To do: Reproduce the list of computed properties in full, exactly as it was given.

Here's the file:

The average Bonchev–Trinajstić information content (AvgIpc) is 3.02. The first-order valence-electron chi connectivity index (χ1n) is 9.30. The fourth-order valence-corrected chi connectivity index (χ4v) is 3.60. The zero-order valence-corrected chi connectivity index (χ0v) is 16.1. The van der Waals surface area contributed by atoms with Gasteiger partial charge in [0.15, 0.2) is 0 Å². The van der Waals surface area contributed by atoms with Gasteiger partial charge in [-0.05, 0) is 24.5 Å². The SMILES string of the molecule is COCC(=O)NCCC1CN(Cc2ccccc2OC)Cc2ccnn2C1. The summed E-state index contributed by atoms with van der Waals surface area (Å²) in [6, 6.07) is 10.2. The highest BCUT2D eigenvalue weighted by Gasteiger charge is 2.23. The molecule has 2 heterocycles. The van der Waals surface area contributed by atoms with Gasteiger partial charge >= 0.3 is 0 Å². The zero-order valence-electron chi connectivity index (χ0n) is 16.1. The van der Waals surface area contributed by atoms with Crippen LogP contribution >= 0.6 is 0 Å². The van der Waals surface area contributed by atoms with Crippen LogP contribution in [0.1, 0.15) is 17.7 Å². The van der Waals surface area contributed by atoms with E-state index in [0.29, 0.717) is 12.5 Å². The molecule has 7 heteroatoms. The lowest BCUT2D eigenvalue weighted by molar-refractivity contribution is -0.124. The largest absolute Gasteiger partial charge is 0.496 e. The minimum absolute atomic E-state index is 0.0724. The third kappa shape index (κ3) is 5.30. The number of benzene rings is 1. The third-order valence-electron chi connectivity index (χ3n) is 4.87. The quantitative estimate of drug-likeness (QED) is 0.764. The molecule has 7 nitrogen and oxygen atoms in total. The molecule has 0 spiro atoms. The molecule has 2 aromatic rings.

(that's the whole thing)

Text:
The average Bonchev–Trinajstić information content (AvgIpc) is 3.02. The first-order valence-electron chi connectivity index (χ1n) is 9.30. The fourth-order valence-corrected chi connectivity index (χ4v) is 3.60. The zero-order valence-corrected chi connectivity index (χ0v) is 16.1. The van der Waals surface area contributed by atoms with Gasteiger partial charge in [0.15, 0.2) is 0 Å². The van der Waals surface area contributed by atoms with Gasteiger partial charge in [-0.05, 0) is 24.5 Å². The SMILES string of the molecule is COCC(=O)NCCC1CN(Cc2ccccc2OC)Cc2ccnn2C1. The summed E-state index contributed by atoms with van der Waals surface area (Å²) in [6, 6.07) is 10.2. The highest BCUT2D eigenvalue weighted by Gasteiger charge is 2.23. The molecule has 2 heterocycles. The van der Waals surface area contributed by atoms with Gasteiger partial charge >= 0.3 is 0 Å². The zero-order valence-electron chi connectivity index (χ0n) is 16.1. The van der Waals surface area contributed by atoms with Crippen LogP contribution >= 0.6 is 0 Å². The van der Waals surface area contributed by atoms with Crippen LogP contribution in [0.1, 0.15) is 17.7 Å². The van der Waals surface area contributed by atoms with E-state index in [0.29, 0.717) is 12.5 Å². The molecule has 7 heteroatoms. The lowest BCUT2D eigenvalue weighted by molar-refractivity contribution is -0.124. The largest absolute Gasteiger partial charge is 0.496 e. The minimum absolute atomic E-state index is 0.0724. The third kappa shape index (κ3) is 5.30. The number of benzene rings is 1. The third-order valence-electron chi connectivity index (χ3n) is 4.87. The quantitative estimate of drug-likeness (QED) is 0.764. The molecule has 7 nitrogen and oxygen atoms in total. The molecule has 0 spiro atoms. The molecule has 2 aromatic rings.